In "Governing Bodies: American Politics and the Shaping of the Modern Physique," Rachel Louise Moran draws from history and women's studies to consider if the federal government should have a say in what you eat, or how a body should look.
Do you think the federal government should have a say in what you eat? What about how your body should look? In Governing Bodies: American Politics and the Shaping of the Modern Physique, Rachel Louise Moran draws from history and women’s studies to consider these questions. This book outlines the use of federal research, programs, and standards on food, nutrition, and bodies to influence citizens’ physiques. She particularly focuses on white male bodies to show how the modern state prioritizes whiteness, masculinity, and heterosexuality as attributes of the ideal citizen, and to unpack how these norms and ideals are constructed. Moran makes a compelling argument that the United States government has been influencing its citizens’ bodies and eating habits through advisory state projects.
Moran effectively moves her readers through the history and concepts her arguments are based on, with interesting anecdotes and examples to draw readers in. However, one drawback is in the introduction, where she notes the theoretical literature drawn on in connecting the advisory state to politics and national development, but does not expand on some of the concepts introduced, such as “weight and physique culture, biopolitics, and feminist body history” (6). While this helps the author to avoid theoretical jargon, it is potentially confusing if the reader is not well versed in or aware of these frameworks. Additionally, an academic audience might hope that Moran would show exactly how she drew on these frameworks to elucidate how she connected them together.
Central to the author’s argument is this concept of advisory state projects, which do not legislate—and thus, force—changes in bodily physique, but produce them through suggestion and advice. The advisory state comprises a mix of tools (measurements, programming, broadcasts) and implementation techniques. Moran contends there is a long history of state investment in such projects which focus around the literal ‘reshaping’ of citizens, but which are typically packaged in terms of individual citizens’ autonomy. Tracing and tying together advisory projects from the 1920s through the late 1970s, Moran examines the multiple ways that state power has been transformed and exercised in connecting bodies to dominant discourses and ideologies of health and good citizenship.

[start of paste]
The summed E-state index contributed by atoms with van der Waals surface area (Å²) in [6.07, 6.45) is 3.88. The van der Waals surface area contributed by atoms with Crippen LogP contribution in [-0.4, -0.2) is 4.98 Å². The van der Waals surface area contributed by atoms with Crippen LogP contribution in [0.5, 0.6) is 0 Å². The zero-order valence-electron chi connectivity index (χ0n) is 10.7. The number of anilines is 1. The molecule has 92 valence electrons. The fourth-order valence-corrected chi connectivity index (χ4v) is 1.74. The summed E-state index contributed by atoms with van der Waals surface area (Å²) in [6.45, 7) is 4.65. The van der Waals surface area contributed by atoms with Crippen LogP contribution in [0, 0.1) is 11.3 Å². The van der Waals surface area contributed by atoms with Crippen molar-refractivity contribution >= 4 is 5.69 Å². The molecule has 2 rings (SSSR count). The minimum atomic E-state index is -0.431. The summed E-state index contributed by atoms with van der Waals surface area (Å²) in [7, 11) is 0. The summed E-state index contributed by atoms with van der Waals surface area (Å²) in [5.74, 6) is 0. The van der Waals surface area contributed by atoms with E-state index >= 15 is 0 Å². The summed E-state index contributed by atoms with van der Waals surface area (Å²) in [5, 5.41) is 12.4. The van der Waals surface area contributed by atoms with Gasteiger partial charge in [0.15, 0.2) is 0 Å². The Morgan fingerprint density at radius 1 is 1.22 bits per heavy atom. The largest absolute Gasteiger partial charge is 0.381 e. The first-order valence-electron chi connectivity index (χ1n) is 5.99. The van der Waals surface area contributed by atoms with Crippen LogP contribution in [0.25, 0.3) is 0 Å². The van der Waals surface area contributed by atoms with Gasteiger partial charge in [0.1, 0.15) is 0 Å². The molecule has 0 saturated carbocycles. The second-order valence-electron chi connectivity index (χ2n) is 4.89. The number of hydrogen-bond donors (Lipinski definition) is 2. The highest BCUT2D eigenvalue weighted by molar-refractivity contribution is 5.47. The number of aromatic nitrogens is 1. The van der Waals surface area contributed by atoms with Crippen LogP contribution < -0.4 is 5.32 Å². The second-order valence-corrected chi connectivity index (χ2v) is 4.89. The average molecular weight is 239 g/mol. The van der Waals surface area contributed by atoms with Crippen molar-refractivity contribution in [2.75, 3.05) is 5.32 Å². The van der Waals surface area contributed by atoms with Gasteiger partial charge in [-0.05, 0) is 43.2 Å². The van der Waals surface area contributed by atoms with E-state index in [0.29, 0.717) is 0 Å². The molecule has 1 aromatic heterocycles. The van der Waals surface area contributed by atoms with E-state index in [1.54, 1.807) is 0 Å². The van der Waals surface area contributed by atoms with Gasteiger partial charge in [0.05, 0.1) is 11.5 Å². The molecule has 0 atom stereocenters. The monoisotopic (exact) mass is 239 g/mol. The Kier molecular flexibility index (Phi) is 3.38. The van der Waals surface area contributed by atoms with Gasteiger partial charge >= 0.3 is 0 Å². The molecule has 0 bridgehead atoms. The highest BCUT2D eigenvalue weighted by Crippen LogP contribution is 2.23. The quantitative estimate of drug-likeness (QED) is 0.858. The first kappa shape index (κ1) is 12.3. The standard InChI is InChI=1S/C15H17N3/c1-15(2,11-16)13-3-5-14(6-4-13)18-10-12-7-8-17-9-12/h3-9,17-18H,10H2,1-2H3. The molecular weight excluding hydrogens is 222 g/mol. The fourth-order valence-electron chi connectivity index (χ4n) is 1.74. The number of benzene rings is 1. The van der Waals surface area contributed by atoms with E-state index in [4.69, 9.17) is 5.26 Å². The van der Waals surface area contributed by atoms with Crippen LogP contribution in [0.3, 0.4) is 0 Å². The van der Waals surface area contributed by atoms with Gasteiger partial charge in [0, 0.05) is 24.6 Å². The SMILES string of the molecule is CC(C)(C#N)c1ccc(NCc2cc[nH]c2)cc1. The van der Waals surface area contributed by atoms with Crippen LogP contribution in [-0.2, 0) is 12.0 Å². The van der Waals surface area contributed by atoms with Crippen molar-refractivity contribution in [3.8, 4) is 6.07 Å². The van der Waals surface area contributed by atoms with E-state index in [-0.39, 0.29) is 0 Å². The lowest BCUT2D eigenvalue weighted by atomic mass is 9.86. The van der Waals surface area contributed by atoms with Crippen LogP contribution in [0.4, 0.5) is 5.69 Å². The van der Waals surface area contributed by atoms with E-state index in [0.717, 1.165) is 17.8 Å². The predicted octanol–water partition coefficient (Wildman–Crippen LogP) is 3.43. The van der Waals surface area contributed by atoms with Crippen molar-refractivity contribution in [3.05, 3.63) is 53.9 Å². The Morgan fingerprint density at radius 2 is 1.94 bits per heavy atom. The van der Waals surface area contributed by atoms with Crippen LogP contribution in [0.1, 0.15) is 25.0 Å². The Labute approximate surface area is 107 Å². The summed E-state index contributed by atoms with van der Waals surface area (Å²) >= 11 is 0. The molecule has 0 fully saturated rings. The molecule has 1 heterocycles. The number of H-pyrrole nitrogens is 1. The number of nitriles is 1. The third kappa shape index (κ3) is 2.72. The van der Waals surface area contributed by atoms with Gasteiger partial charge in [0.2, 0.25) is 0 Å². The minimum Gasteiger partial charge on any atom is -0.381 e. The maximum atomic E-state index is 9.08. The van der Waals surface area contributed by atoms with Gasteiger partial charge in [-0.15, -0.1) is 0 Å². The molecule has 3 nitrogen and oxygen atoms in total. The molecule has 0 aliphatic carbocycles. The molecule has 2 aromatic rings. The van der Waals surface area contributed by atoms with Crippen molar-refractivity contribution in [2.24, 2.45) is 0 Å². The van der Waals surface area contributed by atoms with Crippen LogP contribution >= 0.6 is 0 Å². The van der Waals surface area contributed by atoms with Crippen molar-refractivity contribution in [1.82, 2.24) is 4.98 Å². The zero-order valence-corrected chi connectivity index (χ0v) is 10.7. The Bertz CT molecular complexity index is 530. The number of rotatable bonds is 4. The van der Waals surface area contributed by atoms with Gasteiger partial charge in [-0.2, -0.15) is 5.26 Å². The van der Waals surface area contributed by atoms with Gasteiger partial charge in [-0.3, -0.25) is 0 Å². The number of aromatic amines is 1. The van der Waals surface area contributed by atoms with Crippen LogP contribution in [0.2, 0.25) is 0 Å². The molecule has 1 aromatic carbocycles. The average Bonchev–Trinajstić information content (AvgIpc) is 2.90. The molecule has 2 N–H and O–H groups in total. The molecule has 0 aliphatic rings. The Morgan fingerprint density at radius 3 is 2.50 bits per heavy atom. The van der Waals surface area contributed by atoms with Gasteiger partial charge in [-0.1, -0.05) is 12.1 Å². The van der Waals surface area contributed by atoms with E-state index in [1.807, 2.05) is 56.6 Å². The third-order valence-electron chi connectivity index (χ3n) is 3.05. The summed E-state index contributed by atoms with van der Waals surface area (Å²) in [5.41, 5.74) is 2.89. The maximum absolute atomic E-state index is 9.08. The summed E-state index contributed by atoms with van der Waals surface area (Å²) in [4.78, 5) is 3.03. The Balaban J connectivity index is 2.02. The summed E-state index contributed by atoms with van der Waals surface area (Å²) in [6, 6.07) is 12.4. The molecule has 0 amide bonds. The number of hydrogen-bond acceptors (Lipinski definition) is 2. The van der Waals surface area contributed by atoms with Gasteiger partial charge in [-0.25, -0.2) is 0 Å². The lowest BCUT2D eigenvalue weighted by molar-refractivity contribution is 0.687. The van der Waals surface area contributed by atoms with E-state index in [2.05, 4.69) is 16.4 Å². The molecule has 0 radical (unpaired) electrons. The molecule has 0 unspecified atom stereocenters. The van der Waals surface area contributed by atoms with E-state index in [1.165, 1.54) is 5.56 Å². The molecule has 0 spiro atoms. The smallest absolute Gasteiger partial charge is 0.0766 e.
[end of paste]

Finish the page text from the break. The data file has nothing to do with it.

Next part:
Throughout the book, Moran argues that the quantification of bodily processes through the creation of nutritional science helped to bring bodies within the realm of policy and state management. Numbers, tables, and statistics allowed for the production of bodies as normal or abnormal through constructions of objective criteria for health. Additionally, she highlights how these constructions become moralized through different agendas—such as, national security and geopolitics, capitalism, racial and hunger politics, and tropes such as the “welfare queen.” The author’s trail from the 1920s to the 1970s is simultaneously divided by time period and interlaced, helping the reader to understand the creation and effects of individual projects along with how they all come together to form overarching and subtle interventions upon bodies over time. Throughout the book, the moralization of poverty and weight is touched upon, particularly how these discourses disproportionately affect those in the population who are not white males.